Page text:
“Moskovskii Komsomolets” notes philosophically that “despite presenting an outwardly united front, the leaders of Unity have always been like a lot of spiders in a jar”. Apparently, the “St. Petersburg wing” of the president’s team doesn’t like Shoigu; this is particularly true of Vladislav Surkov, deputy head of the presidential administration. The Kremlin’s political consultants have long wanted to see the pro-government party headed by “someone other than Shoigu the outsider, someone who’s a tried and tested St. Petersburg team member” – like Boris Gryzlov, for example. “Moskovskii Komsomolets” points out that an attempt was made to oust Shoigu as Unity leader a year ago; the General Prosecutor’s Office informed him that it was unacceptable to be a Cabinet minister and a party leader at the same time. Back then, the president stepped in to protect Shoigu. This time there is talk of financial irregularities. This is serious: those who seek, always find. “The law enforcement agencies have been saying for a long time that something very strange is going on within the Emergencies Ministry, but the minister’s political influence has prevented anything from being done about it.”

But “Moskovskii Komsomolets” considers it unlikely that the Kremlin will permit a worst-case scenario: after all, if one of Unity’s founders is declared to be corrupt, who’s going to vote for the pro-presidential party at the next elections?! So it’s more likely that Shoigu isn’t facing any real threat of prosecution; but a blow has undoubtedly been dealt to his reputation. “And therefore,” concludes “Moskovskii Komsomolets”, “Shoigu’s chances of becoming leader of the new pro-presidential party have been reduced even before the party is officially born.”

But “Izvestia” considers that Shoigu is in a better position than ever before: the president approves of progress on rebuilding the flood-ravaged town of Lensk, and preparations are underway to give the Emergencies Ministry some “extra spheres of responsibility”. And the prosecutors have been sent in just for the hell of it, “to keep the minister on his toes”.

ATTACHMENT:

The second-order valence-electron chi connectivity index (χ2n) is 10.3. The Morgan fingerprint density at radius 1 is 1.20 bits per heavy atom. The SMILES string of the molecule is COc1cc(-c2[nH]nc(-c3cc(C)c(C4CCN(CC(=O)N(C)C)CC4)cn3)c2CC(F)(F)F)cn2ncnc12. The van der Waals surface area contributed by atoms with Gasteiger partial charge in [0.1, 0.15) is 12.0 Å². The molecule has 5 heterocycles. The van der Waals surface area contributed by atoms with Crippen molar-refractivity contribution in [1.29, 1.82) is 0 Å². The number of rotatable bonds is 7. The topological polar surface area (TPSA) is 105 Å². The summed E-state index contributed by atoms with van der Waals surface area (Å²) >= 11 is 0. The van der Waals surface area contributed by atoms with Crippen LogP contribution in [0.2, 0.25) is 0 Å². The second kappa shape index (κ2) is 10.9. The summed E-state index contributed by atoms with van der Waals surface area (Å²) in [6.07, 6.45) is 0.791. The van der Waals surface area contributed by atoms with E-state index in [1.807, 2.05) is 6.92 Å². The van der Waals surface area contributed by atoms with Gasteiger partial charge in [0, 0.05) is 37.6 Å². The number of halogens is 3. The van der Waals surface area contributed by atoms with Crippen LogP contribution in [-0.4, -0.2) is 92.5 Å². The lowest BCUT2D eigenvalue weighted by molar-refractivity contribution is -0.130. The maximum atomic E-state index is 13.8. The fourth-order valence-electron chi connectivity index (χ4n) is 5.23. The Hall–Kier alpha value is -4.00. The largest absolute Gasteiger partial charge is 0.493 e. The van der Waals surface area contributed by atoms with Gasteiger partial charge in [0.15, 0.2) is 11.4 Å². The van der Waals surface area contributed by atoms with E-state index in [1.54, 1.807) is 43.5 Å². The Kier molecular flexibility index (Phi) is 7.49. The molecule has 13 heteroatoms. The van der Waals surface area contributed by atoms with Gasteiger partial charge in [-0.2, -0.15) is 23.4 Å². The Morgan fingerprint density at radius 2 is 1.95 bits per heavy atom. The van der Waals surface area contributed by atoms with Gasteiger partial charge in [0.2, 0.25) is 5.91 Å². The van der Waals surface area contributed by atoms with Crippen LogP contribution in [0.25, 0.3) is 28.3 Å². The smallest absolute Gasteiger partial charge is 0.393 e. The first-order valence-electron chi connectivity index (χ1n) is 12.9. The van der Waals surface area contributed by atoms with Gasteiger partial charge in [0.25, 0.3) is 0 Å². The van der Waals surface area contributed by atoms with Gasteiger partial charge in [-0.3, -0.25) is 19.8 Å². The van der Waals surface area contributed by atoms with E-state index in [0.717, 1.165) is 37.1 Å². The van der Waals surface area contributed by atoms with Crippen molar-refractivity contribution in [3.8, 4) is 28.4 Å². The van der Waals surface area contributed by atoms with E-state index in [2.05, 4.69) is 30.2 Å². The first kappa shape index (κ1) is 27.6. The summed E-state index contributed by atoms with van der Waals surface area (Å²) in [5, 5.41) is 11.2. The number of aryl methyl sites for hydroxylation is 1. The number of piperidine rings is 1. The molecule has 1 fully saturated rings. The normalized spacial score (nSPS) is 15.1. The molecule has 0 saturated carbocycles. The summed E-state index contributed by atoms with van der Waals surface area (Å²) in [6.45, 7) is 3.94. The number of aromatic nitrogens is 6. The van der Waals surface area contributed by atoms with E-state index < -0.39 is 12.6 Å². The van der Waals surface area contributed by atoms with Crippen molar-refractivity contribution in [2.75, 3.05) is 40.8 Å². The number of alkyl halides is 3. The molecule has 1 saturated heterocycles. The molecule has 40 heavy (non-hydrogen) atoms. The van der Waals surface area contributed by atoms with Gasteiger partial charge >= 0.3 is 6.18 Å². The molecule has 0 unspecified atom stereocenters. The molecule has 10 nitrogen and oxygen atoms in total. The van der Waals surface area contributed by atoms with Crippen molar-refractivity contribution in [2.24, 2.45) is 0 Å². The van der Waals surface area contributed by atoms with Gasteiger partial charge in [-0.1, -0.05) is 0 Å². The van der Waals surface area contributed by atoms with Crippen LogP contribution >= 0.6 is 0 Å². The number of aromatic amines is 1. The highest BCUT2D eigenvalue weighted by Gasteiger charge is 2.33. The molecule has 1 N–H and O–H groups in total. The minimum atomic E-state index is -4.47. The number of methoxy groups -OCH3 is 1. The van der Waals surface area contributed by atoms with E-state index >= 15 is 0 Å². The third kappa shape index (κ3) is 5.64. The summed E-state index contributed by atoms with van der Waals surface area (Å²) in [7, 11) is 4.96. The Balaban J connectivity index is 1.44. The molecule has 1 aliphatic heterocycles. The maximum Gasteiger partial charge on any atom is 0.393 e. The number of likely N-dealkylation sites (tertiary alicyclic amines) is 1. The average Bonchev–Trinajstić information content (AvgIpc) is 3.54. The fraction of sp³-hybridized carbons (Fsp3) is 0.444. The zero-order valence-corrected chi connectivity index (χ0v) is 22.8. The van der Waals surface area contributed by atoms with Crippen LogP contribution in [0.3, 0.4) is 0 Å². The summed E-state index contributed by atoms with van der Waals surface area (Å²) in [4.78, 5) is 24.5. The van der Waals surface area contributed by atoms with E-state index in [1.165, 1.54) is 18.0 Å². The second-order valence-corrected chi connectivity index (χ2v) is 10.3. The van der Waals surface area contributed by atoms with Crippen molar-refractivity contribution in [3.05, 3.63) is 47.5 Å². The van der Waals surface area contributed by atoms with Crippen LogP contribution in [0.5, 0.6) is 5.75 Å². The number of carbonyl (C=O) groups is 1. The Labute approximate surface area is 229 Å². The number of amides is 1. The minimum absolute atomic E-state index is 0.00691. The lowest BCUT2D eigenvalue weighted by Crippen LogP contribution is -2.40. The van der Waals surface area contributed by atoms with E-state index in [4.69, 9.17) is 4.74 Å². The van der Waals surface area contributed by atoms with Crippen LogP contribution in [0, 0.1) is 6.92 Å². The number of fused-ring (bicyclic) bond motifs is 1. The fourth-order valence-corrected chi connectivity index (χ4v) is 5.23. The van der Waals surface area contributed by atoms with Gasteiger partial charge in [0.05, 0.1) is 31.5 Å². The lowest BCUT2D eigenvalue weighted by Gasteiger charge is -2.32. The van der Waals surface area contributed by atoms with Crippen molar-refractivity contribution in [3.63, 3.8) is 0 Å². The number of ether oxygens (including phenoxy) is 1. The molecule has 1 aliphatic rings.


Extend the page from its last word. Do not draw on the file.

At the same time, “Izvestia” does not miss a chance to draw a parallel between the failed Shoigu’s case and the case of Transportation Minister Nikolai Aksenenko. There is a great number of coincidences in this case: the sudden information on claims of the General Prosecutor’s Office, then denying of the rumor about the head of the department and confirmation of the information about the deputies, and so on….

According to the paper, the answer to the mystery is simple: the matter is that “there is less power and resources in vast Russia than claimants for it”. Moreover, there are very few qualified claimants, “Izvestia” specifies.

That is why in all areas, from party construction to railroad transportation, the authorities have to choose between “friends and aliens”. As the paper emphasizes, the main issue of the Kremlin is that “friends want to lead, and aliens know how to lead”.

From the standpoint of the “Obshchaya Gazeta” paper it is next to impossible not to notice the resemblance of the two leaders of Russian natural monopolies, Nikolai Aksenenko and Rem Vyakhirev.

In fact, on the one hand, Vyukhirev just like Aksenenko liked to “spend money on building five-star hotels in Sochi”. On the other hand, he never ever refused to give money to the authorities for their political games, “He gave money for the NTV network, for the elections, whenever he was asked he gave money.” However, when time came to appoint another “St. Petersburg colleague” as the Gazprom head, accusations of misappropriations showered on Vyakhirev.

Aksenenko’s situation is exactly the same. “Obshchaya Gazeta” writes hat he financed the Unity and the “Going together”, “He was generous, but alien. Everyone knew that he was a member of the Family and an associate of Roman Abramovich and Boris Berezovsky.”